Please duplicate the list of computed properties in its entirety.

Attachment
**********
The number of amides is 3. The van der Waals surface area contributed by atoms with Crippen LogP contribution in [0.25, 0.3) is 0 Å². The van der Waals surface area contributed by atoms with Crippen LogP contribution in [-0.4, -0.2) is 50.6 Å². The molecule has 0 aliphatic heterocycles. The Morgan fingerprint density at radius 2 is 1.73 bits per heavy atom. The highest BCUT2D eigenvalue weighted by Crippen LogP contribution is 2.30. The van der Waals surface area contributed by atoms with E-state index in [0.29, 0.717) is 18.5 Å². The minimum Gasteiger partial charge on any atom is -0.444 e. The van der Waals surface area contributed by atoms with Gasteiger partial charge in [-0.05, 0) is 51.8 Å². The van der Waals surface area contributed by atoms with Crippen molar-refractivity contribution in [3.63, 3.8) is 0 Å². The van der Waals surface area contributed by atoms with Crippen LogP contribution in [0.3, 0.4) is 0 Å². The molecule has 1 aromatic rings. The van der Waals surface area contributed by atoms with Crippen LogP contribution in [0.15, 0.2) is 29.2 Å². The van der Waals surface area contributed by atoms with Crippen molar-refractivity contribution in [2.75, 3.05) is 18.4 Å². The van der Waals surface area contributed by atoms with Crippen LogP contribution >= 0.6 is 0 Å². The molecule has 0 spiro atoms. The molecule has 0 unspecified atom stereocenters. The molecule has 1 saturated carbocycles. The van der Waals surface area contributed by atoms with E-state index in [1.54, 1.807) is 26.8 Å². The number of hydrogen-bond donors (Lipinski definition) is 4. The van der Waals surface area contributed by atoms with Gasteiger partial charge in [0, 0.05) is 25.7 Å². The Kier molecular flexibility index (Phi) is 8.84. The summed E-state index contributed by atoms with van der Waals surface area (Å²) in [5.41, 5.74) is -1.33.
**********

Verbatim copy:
The number of amides is 3. The van der Waals surface area contributed by atoms with Crippen LogP contribution in [0.25, 0.3) is 0 Å². The van der Waals surface area contributed by atoms with Crippen LogP contribution in [-0.4, -0.2) is 50.6 Å². The molecule has 0 aliphatic heterocycles. The Morgan fingerprint density at radius 2 is 1.73 bits per heavy atom. The highest BCUT2D eigenvalue weighted by Crippen LogP contribution is 2.30. The van der Waals surface area contributed by atoms with E-state index in [0.29, 0.717) is 18.5 Å². The minimum Gasteiger partial charge on any atom is -0.444 e. The van der Waals surface area contributed by atoms with Gasteiger partial charge in [-0.05, 0) is 51.8 Å². The van der Waals surface area contributed by atoms with Crippen molar-refractivity contribution in [3.63, 3.8) is 0 Å². The van der Waals surface area contributed by atoms with Crippen LogP contribution in [0.3, 0.4) is 0 Å². The molecule has 1 aromatic rings. The van der Waals surface area contributed by atoms with Crippen LogP contribution in [0.15, 0.2) is 29.2 Å². The van der Waals surface area contributed by atoms with Crippen molar-refractivity contribution in [2.75, 3.05) is 18.4 Å². The van der Waals surface area contributed by atoms with Crippen LogP contribution >= 0.6 is 0 Å². The molecule has 0 spiro atoms. The molecule has 0 unspecified atom stereocenters. The molecule has 1 saturated carbocycles. The van der Waals surface area contributed by atoms with E-state index in [1.54, 1.807) is 26.8 Å². The number of hydrogen-bond donors (Lipinski definition) is 4. The van der Waals surface area contributed by atoms with Gasteiger partial charge in [0, 0.05) is 25.7 Å². The Kier molecular flexibility index (Phi) is 8.84. The summed E-state index contributed by atoms with van der Waals surface area (Å²) in [5.41, 5.74) is -1.33.